Sexual coercion refers to an individual’s attempts to exercise his or her social power over a subordinate in order to obtain sexual cooperation.
Unwanted sexual attention, by comparison, consists of verbal and non-verbal behaviors (e.g., sexual comments) that are perceived by the target as unwelcome, unreciprocated, and offensive acts of sexual interest.
WHO ARE THE SEXUAL HARASSERS IN HEALTHCARE SETTINGS
The perpetrator of sexual harassment can be the same or opposite sex as the victim. Most harassment in nursing emerges from coworkers and supervisors, although patients and families account for some harassment. It has been found that, in hospitals the largest group of harassers of nurses is the doctors whilst in peripheral health units (PHUs) is the “in-charges”. Other than the facility-based harassers, supervisors of nurses from the health sector and educational institutions have also been reported to involve in this act.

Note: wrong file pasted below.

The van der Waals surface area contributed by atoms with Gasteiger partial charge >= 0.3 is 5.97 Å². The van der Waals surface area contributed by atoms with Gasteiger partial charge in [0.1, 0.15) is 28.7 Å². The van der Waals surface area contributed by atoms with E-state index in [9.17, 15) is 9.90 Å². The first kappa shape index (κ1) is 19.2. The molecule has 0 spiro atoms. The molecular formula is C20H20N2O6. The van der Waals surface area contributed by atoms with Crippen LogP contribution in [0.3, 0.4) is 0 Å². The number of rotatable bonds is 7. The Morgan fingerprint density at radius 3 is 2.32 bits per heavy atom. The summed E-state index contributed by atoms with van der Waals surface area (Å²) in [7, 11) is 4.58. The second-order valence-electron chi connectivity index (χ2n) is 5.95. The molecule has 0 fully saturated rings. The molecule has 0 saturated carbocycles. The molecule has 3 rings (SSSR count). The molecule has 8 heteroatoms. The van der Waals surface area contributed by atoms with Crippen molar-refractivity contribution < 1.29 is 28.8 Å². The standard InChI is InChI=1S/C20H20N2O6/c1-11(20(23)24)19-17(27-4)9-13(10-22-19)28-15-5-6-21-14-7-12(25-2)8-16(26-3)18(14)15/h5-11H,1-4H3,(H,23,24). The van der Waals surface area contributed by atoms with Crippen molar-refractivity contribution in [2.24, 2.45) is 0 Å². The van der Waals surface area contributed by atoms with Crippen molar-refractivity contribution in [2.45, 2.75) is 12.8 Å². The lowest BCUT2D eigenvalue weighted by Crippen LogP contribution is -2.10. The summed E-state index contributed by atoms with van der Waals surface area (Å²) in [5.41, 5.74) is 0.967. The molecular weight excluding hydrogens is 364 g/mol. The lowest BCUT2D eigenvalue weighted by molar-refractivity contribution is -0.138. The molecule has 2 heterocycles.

EFFECTS ON VICTMS
Sexual harassment is often associated with short- and long-term psychological, psychosocial, and occupational consequences for victims and their families. Evidence has it that, 1 out of 4 nurses will be harassed at work by degrading, frightening, and potentially violent behaviors from supervisors or peers. Researchers have found that sexually harassing behaviours may include sexual remarks, touching, pressure for dates, direct pressure for sexual cooperation, and repeated phone calls, letters, and notes. These behaviours lead to emotional distress and they also disrupt the nurses’ job performance leading to errors and ineffective patient care.
When nurses are sexually harassed, they experience frustration and mental health problems that may include depression, anxiety, and post-trauma stress and may prompt high levels of burnout, staff turnover, and inefficient care delivery.
IMPLICATIONS ON SERVICE DELIVERY